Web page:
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        How to conduct implementation trials and multicentre studies in the emergency department
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        How to conduct implementation trials and multicentre studies in the emergency department
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Abstract

Objective

The objective of Panel 2b was to present an overview of and recommendations for the conduct of implementation trials and multicentre studies in emergency medicine.

Methods

Panel members engaged methodologists to discuss the design and conduct of implementation and multicentre studies. We also conducted semi-structured interviews with 37 Canadian adult and pediatric emergency medicine researchers to elicit barriers and facilitators to conducting these kinds of studies.

Results

Responses were organized by themes, and, based on these responses, recommendations were developed and refined in an iterative fashion by panel members.

Conclusions

We offer eight recommendations to facilitate multicentre clinical and implementation studies, along with guidance for conducting implementation research in the emergency department. Recommendations for multicentre studies reflect the importance of local study investigators and champions, requirements for research infrastructure and staffing, and the cooperation and communication between the coordinating centre and participating sites.

INTRODUCTION

Implementation research refers to the scientific study of methods to promote the uptake of research findings into routine healthcare. This may include an evaluation of the patient and health system impact of translating evidence-based practices into real-world settings, as well as the more traditional knowledge translation (KT) studies that evaluate strategies to promote uptake of clinical research evidence into practice. Front-line clinician engagement is essential to the successful implementation and evaluation of evidence-based clinical practices.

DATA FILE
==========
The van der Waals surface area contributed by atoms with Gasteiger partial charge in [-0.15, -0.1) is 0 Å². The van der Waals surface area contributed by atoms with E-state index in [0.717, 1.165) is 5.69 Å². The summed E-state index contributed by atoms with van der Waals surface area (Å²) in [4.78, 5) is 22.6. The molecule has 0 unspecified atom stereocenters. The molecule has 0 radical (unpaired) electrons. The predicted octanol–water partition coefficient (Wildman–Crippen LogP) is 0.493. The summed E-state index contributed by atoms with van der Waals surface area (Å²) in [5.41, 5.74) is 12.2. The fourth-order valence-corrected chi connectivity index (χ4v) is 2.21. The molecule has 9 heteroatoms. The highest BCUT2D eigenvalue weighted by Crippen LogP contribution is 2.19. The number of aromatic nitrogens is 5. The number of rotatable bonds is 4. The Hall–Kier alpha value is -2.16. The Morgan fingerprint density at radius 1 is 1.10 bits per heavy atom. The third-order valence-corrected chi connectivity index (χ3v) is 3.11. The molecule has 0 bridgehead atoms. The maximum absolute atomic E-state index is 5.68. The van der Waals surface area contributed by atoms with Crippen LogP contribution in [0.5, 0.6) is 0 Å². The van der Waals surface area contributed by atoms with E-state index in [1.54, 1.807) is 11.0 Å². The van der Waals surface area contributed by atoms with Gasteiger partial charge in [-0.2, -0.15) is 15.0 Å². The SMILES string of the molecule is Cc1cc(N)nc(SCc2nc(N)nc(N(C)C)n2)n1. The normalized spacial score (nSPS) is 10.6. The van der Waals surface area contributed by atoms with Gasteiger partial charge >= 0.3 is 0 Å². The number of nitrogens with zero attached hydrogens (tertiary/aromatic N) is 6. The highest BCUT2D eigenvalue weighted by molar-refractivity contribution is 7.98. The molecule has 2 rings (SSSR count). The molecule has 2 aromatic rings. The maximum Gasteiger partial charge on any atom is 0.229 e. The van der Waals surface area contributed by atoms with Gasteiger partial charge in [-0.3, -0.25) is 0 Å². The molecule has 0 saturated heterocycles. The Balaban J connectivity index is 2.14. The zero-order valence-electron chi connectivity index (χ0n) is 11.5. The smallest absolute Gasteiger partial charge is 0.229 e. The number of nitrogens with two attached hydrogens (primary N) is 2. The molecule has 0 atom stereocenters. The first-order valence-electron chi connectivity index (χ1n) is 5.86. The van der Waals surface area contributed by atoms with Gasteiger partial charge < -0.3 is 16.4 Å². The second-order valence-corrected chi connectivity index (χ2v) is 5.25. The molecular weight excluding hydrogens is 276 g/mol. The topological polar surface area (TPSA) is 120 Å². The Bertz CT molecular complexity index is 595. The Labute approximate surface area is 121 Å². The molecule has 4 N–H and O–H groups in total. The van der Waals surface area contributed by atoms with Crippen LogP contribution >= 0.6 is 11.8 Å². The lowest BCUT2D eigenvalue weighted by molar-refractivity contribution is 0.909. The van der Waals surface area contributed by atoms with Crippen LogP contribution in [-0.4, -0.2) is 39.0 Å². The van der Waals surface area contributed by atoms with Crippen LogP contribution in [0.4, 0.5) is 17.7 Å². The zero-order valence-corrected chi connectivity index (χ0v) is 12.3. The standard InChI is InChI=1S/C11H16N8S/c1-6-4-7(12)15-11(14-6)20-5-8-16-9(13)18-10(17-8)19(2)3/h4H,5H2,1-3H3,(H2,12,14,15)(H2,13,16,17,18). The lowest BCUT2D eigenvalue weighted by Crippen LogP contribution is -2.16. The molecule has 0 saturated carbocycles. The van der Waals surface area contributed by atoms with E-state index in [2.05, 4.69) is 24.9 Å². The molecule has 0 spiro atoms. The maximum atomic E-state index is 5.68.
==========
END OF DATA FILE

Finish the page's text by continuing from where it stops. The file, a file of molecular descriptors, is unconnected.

This paper reviews recommendations from Panel 2b for the engagement of clinicians in implementation trials and multicentre studies in Canadian emergency departments (EDs) (Box 1, Box 2). The target audience of these recommendations is both new and experienced clinician scientists seeking to implement new knowledge into practice and to evaluate its effect.

Box 1 Recommendations for implementation trials

  1. 1) Understand how these differ from drug trials.

  2. 2) Understand different study designs, for example, cluster randomized, stepped-wedge, before-after.

  3. 3) Understand sample size and statistical issues, and engage an experienced biostatistician.

  4. 4) Understand ethical challenges.

  5. 5) Understand tips for engaging physicians.

  6. 6) Identify barriers and facilitators prior to starting the trial.

Box 2 Recommendations for conducting multicentre studies

  1. 1) Identify a strong local champion at each site.

  2. 2) Ensure that site has adequate staffing for study.

  3. 3) Complete the paperwork: ethics, data-sharing agreement, budget.

  4. 4) Have a startup meeting with investigators and research staff.

  5. 5) Track enrolment and compliance carefully at each site using charts and graphs.

  6. 6) Communicate regularly with each site by conference call, emails, and newsletters.

  7. 7) Principal investigator should present at grand rounds at each new site to encourage participation.

  8. 8) Use incentives and draws to encourage the compliance of physicians and nurses.

METHODS